What is this chord?

• May 4, 2024 - 01:37

This is pretty much the standard harmonization of Some Day My Prince Will Come EXCEPT measures 10,14, and 26. I call these the Bill Evans Chords and use them a lot but still don't know what to call them. They are comprised of a diminished 7th in the left hand with a diminished 7th a full step higher in the right hand. They resolve like a dominant or secondary dominant. You get mysterious scales when you try to improvise over them. Really fun to play with.

I can't get mu4 to name them so I have to write them out. Any suggestions?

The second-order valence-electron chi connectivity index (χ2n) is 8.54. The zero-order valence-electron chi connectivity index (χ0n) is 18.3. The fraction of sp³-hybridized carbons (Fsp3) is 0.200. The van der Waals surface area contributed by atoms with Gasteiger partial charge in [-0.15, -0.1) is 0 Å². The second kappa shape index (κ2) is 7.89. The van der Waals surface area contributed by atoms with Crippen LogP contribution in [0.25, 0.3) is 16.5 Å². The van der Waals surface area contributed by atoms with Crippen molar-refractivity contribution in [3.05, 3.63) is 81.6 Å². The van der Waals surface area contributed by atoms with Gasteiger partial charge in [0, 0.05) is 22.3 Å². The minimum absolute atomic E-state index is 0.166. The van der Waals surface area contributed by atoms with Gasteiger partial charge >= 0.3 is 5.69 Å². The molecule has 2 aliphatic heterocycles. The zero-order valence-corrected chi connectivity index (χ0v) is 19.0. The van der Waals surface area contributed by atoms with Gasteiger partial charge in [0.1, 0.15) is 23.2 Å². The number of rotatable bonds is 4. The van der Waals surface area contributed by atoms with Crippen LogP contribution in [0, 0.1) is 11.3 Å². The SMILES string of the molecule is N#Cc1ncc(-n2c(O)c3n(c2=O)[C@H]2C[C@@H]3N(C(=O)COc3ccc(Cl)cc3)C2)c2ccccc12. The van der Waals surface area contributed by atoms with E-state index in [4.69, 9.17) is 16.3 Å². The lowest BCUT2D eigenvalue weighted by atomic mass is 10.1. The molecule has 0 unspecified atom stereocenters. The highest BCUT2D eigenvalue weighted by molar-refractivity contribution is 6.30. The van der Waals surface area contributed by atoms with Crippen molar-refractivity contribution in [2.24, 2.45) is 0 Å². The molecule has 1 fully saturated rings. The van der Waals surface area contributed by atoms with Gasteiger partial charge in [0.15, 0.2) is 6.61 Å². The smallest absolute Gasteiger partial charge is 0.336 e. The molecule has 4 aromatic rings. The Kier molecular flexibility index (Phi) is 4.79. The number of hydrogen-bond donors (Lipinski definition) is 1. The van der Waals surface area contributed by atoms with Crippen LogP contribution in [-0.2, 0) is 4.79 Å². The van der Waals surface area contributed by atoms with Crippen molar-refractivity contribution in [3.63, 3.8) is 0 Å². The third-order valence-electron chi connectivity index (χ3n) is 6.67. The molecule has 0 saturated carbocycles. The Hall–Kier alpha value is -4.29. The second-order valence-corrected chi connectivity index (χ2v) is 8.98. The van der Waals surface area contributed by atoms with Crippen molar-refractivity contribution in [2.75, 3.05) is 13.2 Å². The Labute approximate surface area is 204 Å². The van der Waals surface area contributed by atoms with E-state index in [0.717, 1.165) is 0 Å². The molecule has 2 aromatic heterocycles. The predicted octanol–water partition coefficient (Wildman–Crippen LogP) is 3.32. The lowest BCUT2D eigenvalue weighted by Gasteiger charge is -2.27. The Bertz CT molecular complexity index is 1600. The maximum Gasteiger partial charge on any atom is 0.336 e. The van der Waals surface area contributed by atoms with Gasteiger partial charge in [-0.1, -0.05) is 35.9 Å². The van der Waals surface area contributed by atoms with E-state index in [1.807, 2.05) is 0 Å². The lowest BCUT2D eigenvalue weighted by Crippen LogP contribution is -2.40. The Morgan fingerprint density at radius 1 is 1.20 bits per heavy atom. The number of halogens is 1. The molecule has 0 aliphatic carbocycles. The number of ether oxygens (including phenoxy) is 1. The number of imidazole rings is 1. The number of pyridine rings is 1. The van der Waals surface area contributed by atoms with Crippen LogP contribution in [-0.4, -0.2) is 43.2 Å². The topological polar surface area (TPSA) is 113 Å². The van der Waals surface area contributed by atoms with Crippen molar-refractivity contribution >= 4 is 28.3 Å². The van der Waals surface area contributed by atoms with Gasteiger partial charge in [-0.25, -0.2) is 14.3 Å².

If you post a picture of the chord I'll tell you what I think (I'm not running MU4).
Or rather (camera does not work in MU4, I think) post a *.musicxml version which I can read in MU3.6

In reply to by cadiz1

Thank you. FWIW, in jazz parlance I would call this Bb7b9#9. From low to high: ab c d g = Bb7 voicing. Lowering the c makes this Bb7b9. Raising the c makes it Bb7b9#9. Both b9 and #9 point to playing the Bbdim scale (bb c c# eb e gb g ab bb) over it. Still the low d does not quite fit in that picture... (clashes with the c#)
EDIT: Or better yet: Change the low ab to its enharmonic g# and the chord becomes E7#9 (3567#9) with no conflicting notes and accomodating the e melody note. This implies the Edim scale (same as Bbdim)

Not all chords have a meaningful name. If you ask five musicians you will get five answers. If you pass those answers to five other musicians and ask them to input the chord you will likely get five more answers.

Do you still have an unanswered question? Please log in first to post your question.